The United States women's national soccer team has gone from being on the offensive to being on the defensive.
The U.S. team routed Thailand 13-0 in the opening round of World Cup play in France Tuesday, but it's now dealing with criticism that it ran up the score and celebrated too much once the match got out of hand.
Star striker Alex Morgan scored five goals as the team, which was up 3-0 at halftime, enjoyed the biggest margin of victory in men's and women's World Cup history.
But even though goal tallies matter in the group stage, some critics were quick to pounce on the team, which is heavily favored to defend its World Cup title. Thailand's team is ranked No. 34 in the world.
"The USWNT displayed poor sportsmanship excessively celebrating many of the 13 goals against a 34th ranked team," wrote Clare Rustad, a Canadian analyst who also played for that country's national team.
"It has nothing to do with the final score. You are one of the best teams in the world. Act like it. And yeah, I definitely would have said the same about a men's team."
Former U.S. men's national team member Taylor Twellman said he didn't have a problem with the score, but the celebrations left "a sour taste in my mouth."
"Curious to see if anyone apologizes for this postgame," he tweeted.
Another critic wrote, "The only criticism I have about the #USWNT and the 13-0 score, is some of the later goals were celebrated too . After it's 6-0 you stop doing choreographed dances and such."
Despite the backlash, U.S. coach Jill Ellis stood by her team.
"A lot of this is about building momentum and so as a coach I don't find it my job to rein my players in," Ellis told The Wall Street Journal. "This is what they've dreamt about. I respect Thailand, I spoke to some of them afterward and they should keep their heads up. This is part of the growth of the game."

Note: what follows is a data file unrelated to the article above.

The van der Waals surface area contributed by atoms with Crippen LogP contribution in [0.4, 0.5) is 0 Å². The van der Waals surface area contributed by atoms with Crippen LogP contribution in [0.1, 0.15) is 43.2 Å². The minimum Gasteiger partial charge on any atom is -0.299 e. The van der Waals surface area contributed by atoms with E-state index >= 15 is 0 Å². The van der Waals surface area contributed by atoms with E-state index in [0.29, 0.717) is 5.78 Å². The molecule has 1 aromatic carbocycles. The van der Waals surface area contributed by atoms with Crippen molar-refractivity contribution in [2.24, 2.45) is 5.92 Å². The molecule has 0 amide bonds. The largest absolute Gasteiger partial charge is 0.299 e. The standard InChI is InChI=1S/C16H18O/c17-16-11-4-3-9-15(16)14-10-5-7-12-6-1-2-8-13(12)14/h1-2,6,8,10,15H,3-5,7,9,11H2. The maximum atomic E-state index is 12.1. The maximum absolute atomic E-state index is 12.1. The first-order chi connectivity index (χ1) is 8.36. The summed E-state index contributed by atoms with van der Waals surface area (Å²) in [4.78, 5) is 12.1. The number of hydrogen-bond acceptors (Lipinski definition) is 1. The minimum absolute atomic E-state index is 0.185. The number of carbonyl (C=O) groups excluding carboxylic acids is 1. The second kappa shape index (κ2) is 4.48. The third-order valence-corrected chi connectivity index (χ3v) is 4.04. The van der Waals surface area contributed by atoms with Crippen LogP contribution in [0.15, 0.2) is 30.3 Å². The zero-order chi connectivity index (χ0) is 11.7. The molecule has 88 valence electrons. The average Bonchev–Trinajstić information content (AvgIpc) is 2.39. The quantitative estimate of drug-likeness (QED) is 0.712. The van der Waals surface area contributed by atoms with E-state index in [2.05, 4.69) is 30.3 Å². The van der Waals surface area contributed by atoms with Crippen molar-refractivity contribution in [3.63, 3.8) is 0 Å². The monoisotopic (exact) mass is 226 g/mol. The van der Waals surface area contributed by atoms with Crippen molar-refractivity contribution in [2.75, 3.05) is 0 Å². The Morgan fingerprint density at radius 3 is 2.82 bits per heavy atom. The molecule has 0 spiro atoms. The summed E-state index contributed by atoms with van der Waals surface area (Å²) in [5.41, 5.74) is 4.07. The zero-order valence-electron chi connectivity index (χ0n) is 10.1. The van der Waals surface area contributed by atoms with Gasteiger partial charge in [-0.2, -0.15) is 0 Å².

"We knew that every goal could matter in this group stage game and when it comes to celebrations this was a really good team performance and I think it was important for us to celebrate together," Morgan told CNN.
Several others saw no problem with how the U.S. played.
"For all that have issue with many goals: for some players this is there first World Cup goal, and they should be excited," retired U.S. soccer team star Abby Wambach wrote. "Imagine it being you out there.This is your dream of playing and then scoring in a World Cup. Celebrate. Would you tell a men's team to not score or celebrate?"
One person even pointed out that the team went out of its way to console the Thai squad after the game.
"So many people calling the US Women classless because they celebrated their goals. How about Alex Morgan and Carli Lloyd going over to comfort some of the Thailand players immediately after the final whistle? That's class," someone else wrote.
Tennis legend Billie Jean King also saw no problem with what happened.
"Every goal matters when the goal differential is the tiebreaker in group play. Athletes should always play to their skill level. Full stop," she wrote.
Former U.S. men's national team star Alexi Lalas also thought the Americans acted appropriately when asked if the team unnecessarily ran up the score.
"No. Not the #USWNT's problem or responsibility. This is the WC. The U.S. is there to win, not to make friends," he wrote.
The U.S. team will attempt to put the controversy aside Sunday when it returns to the pitch for its second match of the tournament against Chile, the 29th-ranked team in the world.